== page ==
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Overdue for a Pap Test

It’s been a few days since my last Pap test, so I’m feeling very proud of myself (the doctor even gave me a Jelly Bean, so pats on the back for me!) The one prior – and only other Pap test I have ever had – was 5 years ago. Whoops. Better late than never though!

I’m sure I’m not then only person who knows they should get it done, and then doesn’t go, and keeps on putting it off – for years. For me the biggest “fear” for me is the unknown. You’d think after having two pregnancies, countless internal examinations – not to mention birthing baby – I’d be totally okay with hopping up on a doctor’s bed and getting a Pap test. Now it’s done I really don’t know what the big deal was!

So, I thought I’d put out a reminder and share some information that might put other women are ease and hopefully encourage anyone who’s overdue for one to get on to their GP or health nurse.

Firstly, what is a Pap test for?

A Pap test is to detect early changes in the cells collected from the cervix which if left untreated for years could develop into cervical cancer, regular pap test can prevent around 9 out of 10 cervical cancers. So it’s really important to get it done every 2 years.

Who should have a Pap test?

All women that have ever been sexually active, who are aged between 18 and 70, should have a Pap test every 2 years.

How to book an appointment?

You can see your regular GP, or see a different GP, you can request a female doctor or a women’s health nurse. If you’re unsure about where to go, you can call Cancer Council helpline on 13 11 20 and they can direct you to your nearest doctor who will be able to do a Pap test or if you’re in Victoria you can find a doctor online who can perform a Pap test.

It’s best to mention when making the appointment that it’s for a Pap smear, so they know how much time to allocate for your appointment.

Do you need to do anything to prepare for the appointment?

The most important thing is being comfortable. It’s not necessary to do anything to prepare yourself for the procedure, but if you’d feel more comfortable doing whatever personal grooming beforehand, then do – or not do – whatever it is that will make you feel most at ease.

I personally preferred wearing a long skirt and a jumper with a pocket, because then I just needed to remove my underwear before sitting up on the bed and popped my undies into my pocket – too easy! Though if you wear pants, the doctor will give you a sheet to lay over you instead.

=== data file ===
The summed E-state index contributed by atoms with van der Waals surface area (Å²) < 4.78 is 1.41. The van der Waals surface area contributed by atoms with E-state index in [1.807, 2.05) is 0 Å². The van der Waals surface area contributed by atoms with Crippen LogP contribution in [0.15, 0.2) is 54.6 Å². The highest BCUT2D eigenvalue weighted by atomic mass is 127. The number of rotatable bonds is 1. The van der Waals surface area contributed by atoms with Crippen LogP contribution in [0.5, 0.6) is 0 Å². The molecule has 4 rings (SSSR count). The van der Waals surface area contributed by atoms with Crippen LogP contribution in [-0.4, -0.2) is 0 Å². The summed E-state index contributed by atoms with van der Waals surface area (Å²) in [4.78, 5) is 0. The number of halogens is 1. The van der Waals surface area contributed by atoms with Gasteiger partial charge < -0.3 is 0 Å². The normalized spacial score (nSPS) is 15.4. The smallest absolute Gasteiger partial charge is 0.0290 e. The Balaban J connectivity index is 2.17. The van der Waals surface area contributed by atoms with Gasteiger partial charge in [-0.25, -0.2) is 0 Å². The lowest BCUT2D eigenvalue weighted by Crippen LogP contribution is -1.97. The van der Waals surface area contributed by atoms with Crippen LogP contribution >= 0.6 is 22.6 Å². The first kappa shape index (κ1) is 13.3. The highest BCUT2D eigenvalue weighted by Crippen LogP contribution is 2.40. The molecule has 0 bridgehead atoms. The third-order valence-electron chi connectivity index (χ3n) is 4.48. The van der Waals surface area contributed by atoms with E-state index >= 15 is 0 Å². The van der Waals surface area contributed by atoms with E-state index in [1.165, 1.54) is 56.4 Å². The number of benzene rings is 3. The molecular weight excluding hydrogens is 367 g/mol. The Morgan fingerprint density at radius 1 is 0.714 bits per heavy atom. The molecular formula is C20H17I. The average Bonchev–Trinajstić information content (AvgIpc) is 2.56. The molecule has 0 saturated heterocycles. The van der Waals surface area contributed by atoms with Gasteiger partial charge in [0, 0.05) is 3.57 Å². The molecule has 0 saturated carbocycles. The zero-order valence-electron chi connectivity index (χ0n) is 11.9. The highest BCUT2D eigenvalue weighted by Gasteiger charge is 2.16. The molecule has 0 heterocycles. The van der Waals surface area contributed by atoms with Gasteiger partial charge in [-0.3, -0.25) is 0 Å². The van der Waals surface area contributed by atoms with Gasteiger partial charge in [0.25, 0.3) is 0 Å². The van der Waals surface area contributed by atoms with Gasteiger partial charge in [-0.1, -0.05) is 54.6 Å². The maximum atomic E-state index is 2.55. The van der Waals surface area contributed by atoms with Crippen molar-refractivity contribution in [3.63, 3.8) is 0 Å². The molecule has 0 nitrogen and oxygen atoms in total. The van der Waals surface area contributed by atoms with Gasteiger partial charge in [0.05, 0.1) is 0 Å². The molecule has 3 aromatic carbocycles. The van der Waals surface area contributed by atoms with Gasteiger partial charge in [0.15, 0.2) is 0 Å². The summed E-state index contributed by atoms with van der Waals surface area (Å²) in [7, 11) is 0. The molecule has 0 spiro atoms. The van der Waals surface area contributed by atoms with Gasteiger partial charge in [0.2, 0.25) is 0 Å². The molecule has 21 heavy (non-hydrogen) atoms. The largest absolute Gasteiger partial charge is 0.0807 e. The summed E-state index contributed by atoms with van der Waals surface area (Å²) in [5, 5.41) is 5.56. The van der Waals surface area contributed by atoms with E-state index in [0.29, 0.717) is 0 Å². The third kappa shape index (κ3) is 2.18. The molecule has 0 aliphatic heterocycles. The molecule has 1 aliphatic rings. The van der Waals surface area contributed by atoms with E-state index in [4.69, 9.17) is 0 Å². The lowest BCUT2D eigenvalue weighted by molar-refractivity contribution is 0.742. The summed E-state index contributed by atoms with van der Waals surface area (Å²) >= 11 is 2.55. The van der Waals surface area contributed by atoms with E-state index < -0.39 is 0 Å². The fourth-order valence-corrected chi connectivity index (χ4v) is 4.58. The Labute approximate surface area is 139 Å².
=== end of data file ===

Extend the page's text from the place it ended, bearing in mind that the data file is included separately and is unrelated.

Also try to have an empty bladder for the appointment, for your own comfort.

What to expect during the appointment?

Before you begin you can talk to the doctor or nurse about exactly what will happen during the procedure, what you need to do, get them to show you the instruments, and clear up any other concerns you might still have.

The doctor should talk you through the whole procedure and answer any questions you have anyway, this is just in my experience from the two Pap tests I’ve had.

You’ll be given some privacy to remove whatever garments you need to below the waist, then lay down on the bed and if you need to pull a sheet over your hips and legs – and let the doctor or nurse know you’re ready.

When you’re on the bed, bend your knees up and draw your feet up as close to your bottom as you can, you might be asked to make fists with both hands and then tuck your hands underneath your hips to tilt your pelvis up off the bed to allow the doctor a better angle to do the procedure. Then, when you’re ready, relax and let your knees fall to each side. Remember to breath and try to relax.

The doctor will insert a tool inside your vagina called a speculum, they’ll gently open your vagina and hold it into place – this is the most uncomfortable part of the procedure. It shouldn’t be painful, if it hurts, let them know, remembering you can ask them to stop at any time.

Hand holding a speculum
Speculum. Not as scary as it looks!

The next thing is they’ll take a long tool with some soft bristles on the end and use that to scrape your cervix to collect cells. Again, this shouldn’t hurt, but it does feel a bit unusual. The doctor will then remove the speculum.

The procedure itself should only take a couple of minutes, feels quite similar to an internal examination during pregnancy and labour.

Then you’ll be given some privacy to put your underwear back on.

What next?

The results take a week or two to come back, so you’ll need to return to the doctor to receive your results. Even if the results come back with abnormal cells, most likely that doesn’t even mean you have cervical cancer, but your doctor will advise you how to proceed and what treatment options are available.

If the results are normal you’ll need to return to have another Pap smear every 2 years.

Good luck! It’s really very straight forward and a little discomfort is worthwhile to help detect and prevent cervical cancer.

If you need any more information speak to your GP, women’s health nurse, or go to Papscreen.org.au  

When was your last Pap Smear?

About Rachel Stewart

Rachel is the founder of Parenting Central Australia. She is raising two children, boy and girl, with her partner.

She has a background in early childhood education, but right now is content to be a stay at home mum.

She is passionate about birthing rights, breastfeeding and mental health. She enjoys crafting, drinking coffee (sometimes wine) and spending a little too much time on Facebook.

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